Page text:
Martu people

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Martu are an Australian Aboriginal people of the Western Desert. Their lands include the Percival Lakes and Pilbara regions in Western Australia. They traditionally occupied a large tract of land; their neighbours to the east are the Pintupi.

Martu language groups include Manyjilyjarra; Kartujarra; Kiyajarra; Putijarra; Nyiyaparli; Warnman; Ngulipartu; Pitjikala; Kurajarra; Jiwaliny; Mangala; and Nangajarra. Martu means 'one of us', or 'person'. The language is also called Martu Wangka, a Western Desert Language.

The group identifier has only been used by non-Aborigines since the 1980s. Not long before this, white Australians thought that Pintupi people occupied this remote part of Australia. Today, Martu live at Jigalong, Wiluna, Punmu, Parnngurr and Kunawarritji.

In 1964, a small clan of Martu, composed only of women and children, was "brought in" from their country to a mission at Jigalong to make way for the Blue Streak missile tests. The missiles, fired from Woomera, South Australia, were designed to dump in traditional Martu country. Successive Western Desert Aborigines had "come in", or were "brought in" to overcrowded settlements, such as Papunya. A strong debate raged over this "detribalisation" of traditional-living Aborigines. State and Federal Governments had turned a blind eye to them up until then, leaving their fate to missionaries and cattle graziers. Kim Beazley sen, MHR, summed up the opinion of some at the time, saying in the House of Representatives, "it looks like the old problem of dispossession because we want something".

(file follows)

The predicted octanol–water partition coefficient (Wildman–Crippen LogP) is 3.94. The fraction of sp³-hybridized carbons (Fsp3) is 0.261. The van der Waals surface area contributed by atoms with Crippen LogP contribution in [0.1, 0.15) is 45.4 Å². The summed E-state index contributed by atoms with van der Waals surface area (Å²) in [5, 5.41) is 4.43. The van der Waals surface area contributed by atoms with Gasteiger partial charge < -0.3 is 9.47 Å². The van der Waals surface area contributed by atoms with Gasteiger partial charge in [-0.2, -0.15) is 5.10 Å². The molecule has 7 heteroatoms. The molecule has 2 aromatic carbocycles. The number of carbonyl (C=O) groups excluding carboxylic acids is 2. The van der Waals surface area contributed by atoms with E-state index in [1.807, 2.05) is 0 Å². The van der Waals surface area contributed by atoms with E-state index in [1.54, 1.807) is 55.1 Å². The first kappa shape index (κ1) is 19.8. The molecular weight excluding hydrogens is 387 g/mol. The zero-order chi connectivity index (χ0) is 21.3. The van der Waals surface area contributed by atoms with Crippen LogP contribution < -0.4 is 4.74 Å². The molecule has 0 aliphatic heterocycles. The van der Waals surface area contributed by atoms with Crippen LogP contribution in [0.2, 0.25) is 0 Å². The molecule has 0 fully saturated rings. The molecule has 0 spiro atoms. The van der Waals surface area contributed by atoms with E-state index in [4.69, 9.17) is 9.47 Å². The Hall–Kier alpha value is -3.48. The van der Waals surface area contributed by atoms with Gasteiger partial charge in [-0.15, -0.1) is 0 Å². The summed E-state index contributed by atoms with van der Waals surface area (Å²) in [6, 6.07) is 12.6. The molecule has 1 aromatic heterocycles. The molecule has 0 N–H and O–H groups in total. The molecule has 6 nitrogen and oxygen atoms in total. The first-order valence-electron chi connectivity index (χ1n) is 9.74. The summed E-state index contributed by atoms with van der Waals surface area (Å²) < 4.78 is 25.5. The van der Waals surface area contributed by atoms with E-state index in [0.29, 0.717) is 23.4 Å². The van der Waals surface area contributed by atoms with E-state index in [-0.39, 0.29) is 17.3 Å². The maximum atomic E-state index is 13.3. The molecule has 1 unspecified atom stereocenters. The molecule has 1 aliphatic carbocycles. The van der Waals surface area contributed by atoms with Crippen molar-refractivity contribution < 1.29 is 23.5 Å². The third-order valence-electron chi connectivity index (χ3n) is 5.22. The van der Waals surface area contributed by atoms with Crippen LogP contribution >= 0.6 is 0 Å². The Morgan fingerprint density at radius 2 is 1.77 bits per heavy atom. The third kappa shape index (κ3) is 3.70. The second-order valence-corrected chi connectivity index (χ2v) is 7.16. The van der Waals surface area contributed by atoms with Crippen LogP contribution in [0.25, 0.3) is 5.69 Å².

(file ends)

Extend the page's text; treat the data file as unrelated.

At this time, in the 1960s, some Martu had not seen white people, but knew of them from their ancestors, some of whom had encountered them at the creation of the Canning Stock Route in 1906-7. The experience had been a brutal one for many of the Martu people, who had been forced to serve as 'guides' and reveal water sources, after having been 'run down' by men on horseback, restrained by heavy chains, and tied to trees at night. A Royal Commission in 1908 exonerated Canning, after an appearance by Kimberley explorer John Forrest who claimed that all explorers had acted in such a fashion. The rabbit-proof fence also runs through Martu country. The film of the same name, based on the novel by Doris Pilkington Garimara, is based on the lives of some Martu girls, including Doris's mother, Molly Craig, Daisy Craig and Gracie Fields.

In 2002, Martu were granted native title to much of their country, after almost two decades of struggle[1][2] It was geographically the largest claim in Australia to that time. However, Karlamilyi (Karlamilyi National Park) was not included. Teddy Biljabu said at the time that they had been given 'a body without its heart'.

Martu kinship[edit]

Martu society is divided into four skin groups, or subsections. There are very strict rules as to who may marry whom:

Male skin name Can only marry
female skin name
Children will be
Panaka Karimarra
(Garimara)
Milangka
Purungu Milangka Karimarra
(Garimara)
Karimarra
(Garimara)
Panaka Purungu
Milangka Purungu Panaka

See also[edit]

References[edit]

  1. ^ news/martu.html Martu title rights
  2. ^ Red soil of the Martu comes home. Determination of 27 September 2002 awards native title over 136,000 km² in the Western Desert to the Martu people.'Talking native title', Issue 5, Dec. 2002, p. 1-2,

Further reading[edit]

External links[edit]